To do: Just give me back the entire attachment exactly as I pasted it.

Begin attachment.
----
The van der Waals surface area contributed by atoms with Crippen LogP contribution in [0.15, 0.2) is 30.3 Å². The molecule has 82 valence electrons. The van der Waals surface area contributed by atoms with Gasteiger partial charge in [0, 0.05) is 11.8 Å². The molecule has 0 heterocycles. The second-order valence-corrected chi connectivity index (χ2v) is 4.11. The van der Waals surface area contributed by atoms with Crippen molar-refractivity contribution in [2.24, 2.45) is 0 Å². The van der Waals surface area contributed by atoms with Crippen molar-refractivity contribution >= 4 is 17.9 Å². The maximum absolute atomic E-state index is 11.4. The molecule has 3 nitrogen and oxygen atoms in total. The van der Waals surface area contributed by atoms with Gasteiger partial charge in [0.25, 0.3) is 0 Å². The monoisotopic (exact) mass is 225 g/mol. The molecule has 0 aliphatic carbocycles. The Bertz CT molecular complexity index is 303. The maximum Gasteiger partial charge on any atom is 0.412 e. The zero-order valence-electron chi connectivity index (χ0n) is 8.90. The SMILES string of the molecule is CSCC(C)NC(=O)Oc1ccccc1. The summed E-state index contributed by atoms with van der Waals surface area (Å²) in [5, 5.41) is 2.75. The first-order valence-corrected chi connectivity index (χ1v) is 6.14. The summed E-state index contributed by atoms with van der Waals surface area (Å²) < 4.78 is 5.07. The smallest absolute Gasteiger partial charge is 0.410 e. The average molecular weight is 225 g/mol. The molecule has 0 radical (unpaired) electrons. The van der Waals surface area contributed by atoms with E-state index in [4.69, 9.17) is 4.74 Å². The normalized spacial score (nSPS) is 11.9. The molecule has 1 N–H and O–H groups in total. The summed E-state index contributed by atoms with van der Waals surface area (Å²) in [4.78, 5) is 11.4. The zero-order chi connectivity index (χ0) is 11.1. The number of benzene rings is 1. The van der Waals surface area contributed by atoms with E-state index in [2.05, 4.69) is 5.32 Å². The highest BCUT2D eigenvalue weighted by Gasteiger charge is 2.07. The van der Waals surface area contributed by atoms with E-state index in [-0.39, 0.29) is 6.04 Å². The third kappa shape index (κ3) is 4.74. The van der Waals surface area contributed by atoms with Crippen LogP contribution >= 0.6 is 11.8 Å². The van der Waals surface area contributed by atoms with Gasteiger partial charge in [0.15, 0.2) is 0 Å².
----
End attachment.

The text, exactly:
The van der Waals surface area contributed by atoms with Crippen LogP contribution in [0.15, 0.2) is 30.3 Å². The molecule has 82 valence electrons. The van der Waals surface area contributed by atoms with Gasteiger partial charge in [0, 0.05) is 11.8 Å². The molecule has 0 heterocycles. The second-order valence-corrected chi connectivity index (χ2v) is 4.11. The van der Waals surface area contributed by atoms with Crippen molar-refractivity contribution in [2.24, 2.45) is 0 Å². The van der Waals surface area contributed by atoms with Crippen molar-refractivity contribution >= 4 is 17.9 Å². The maximum absolute atomic E-state index is 11.4. The molecule has 3 nitrogen and oxygen atoms in total. The van der Waals surface area contributed by atoms with Gasteiger partial charge in [0.25, 0.3) is 0 Å². The monoisotopic (exact) mass is 225 g/mol. The molecule has 0 aliphatic carbocycles. The Bertz CT molecular complexity index is 303. The maximum Gasteiger partial charge on any atom is 0.412 e. The zero-order valence-electron chi connectivity index (χ0n) is 8.90. The SMILES string of the molecule is CSCC(C)NC(=O)Oc1ccccc1. The summed E-state index contributed by atoms with van der Waals surface area (Å²) in [5, 5.41) is 2.75. The first-order valence-corrected chi connectivity index (χ1v) is 6.14. The summed E-state index contributed by atoms with van der Waals surface area (Å²) < 4.78 is 5.07. The smallest absolute Gasteiger partial charge is 0.410 e. The average molecular weight is 225 g/mol. The molecule has 0 radical (unpaired) electrons. The van der Waals surface area contributed by atoms with E-state index in [4.69, 9.17) is 4.74 Å². The normalized spacial score (nSPS) is 11.9. The molecule has 1 N–H and O–H groups in total. The summed E-state index contributed by atoms with van der Waals surface area (Å²) in [4.78, 5) is 11.4. The zero-order chi connectivity index (χ0) is 11.1. The number of benzene rings is 1. The van der Waals surface area contributed by atoms with E-state index in [2.05, 4.69) is 5.32 Å². The highest BCUT2D eigenvalue weighted by Gasteiger charge is 2.07. The van der Waals surface area contributed by atoms with E-state index in [-0.39, 0.29) is 6.04 Å². The third kappa shape index (κ3) is 4.74. The van der Waals surface area contributed by atoms with Crippen LogP contribution >= 0.6 is 11.8 Å². The van der Waals surface area contributed by atoms with Gasteiger partial charge in [0.15, 0.2) is 0 Å².